This morning I spoke to Pastor Corey Brooks, founder of Project Hood, which is seeking to rebuild the Englewood section of Chicago. He was on his way downtown to work with volunteers to clean up the Loop area, where stores such as Macy’s, Walgreens and Nike were looted and defaced. “I need business partners to help people to earn wages. We need job training, funding for small business and commitment to food security. Help us tell our success stories and inspire others.”

Consumers are holding brands accountable for their actions and expect them to deliver on the promises and pledges they are making. Two-thirds of consumers globally now self-identify as belief-driven buyers. They are exercising brand democracy, supporting those products that stand with them on important issues. One-third of consumers have changed to products that distinguished themselves during the worst of the Covid-19 lockdown. Brands must continue to communicate but must also offer solutions instead of selling.

On Friday during the call with Edelman colleagues, I said that I would spend the coming weeks finding ways for our clients to become involved. We will also commit to supporting more local NGOs across America as we have done with Project Hood in Chicago, with a financial commitment of pro bono time equivalent to that which we are giving to the Gun Safety Alliance. I promise that we will hire more diverse senior executives within the next year, to continue to change the face of our company in service of our clients. To all Edelman, Zeno and UEG employees—Black and all races—know that I stand with you in condemning injustice, that I dream of an America that embraces the best of the human spirit.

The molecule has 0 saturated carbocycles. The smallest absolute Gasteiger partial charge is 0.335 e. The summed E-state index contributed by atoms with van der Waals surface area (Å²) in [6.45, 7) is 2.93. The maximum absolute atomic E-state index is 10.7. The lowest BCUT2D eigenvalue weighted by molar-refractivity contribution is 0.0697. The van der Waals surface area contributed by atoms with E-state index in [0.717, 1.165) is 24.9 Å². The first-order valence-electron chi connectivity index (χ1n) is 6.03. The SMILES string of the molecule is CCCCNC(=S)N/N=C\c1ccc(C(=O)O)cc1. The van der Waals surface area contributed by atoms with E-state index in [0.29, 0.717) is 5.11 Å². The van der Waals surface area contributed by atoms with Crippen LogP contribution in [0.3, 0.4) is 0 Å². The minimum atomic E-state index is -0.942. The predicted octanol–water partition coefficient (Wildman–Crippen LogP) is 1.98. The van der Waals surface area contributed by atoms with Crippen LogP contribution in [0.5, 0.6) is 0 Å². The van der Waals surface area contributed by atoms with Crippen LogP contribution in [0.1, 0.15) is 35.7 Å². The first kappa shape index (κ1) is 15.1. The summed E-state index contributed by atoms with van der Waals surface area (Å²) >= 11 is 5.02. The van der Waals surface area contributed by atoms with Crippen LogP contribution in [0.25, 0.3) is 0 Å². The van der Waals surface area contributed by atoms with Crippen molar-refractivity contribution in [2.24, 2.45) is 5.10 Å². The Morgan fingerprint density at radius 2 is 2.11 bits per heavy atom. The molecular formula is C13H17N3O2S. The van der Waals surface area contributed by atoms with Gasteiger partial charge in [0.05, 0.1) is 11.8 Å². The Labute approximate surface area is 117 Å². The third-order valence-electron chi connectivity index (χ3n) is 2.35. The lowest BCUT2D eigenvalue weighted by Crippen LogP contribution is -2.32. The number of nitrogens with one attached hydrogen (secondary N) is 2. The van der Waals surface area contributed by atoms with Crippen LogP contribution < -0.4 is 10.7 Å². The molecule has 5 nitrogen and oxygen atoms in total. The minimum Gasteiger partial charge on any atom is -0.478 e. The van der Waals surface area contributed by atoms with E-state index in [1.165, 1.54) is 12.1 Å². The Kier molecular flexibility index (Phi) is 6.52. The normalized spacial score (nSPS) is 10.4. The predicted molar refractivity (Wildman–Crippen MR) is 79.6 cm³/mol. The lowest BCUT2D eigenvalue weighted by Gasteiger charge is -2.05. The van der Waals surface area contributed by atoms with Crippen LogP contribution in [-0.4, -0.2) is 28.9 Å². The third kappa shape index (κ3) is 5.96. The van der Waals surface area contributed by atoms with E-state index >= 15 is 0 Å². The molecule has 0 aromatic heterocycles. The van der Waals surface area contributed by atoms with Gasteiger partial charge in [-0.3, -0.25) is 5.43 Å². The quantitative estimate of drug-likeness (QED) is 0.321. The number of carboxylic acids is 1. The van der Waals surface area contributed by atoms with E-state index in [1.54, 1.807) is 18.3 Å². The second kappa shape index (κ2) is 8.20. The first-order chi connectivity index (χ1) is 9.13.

I know that Edelman can and should do more. Here are my promises, but please know that we will always continue to evolve, improve and accelerate our efforts:

  1. Accelerate and fully commit to diverse hiring
  2. Double our purchase spend with minority-owned small business
  3. Provide additional diversity and inclusion training for all employees
  4. Continue to encourage our clients to be more directly involved in action
  5. Redouble our efforts on behalf of local NGOs that serve diverse communities
  6. Work with affected cities and under-resourced communities and attract investment to distressed areas
  7. Task our senior leaders to serve on diverse and local community NGO boards
  8. Use our creative power for good and take on assignments that make change in the social construct
  9. Select a pro-bono partner to advance racial equality and inclusion in the U.S., just as we did with the Gun Safety Alliance last year
  10. Continue to monitor our progress and hold ourselves accountable through global workforce and other surveys, as well as manager performance reviews

Richard Edelman is CEO.

* Edelman client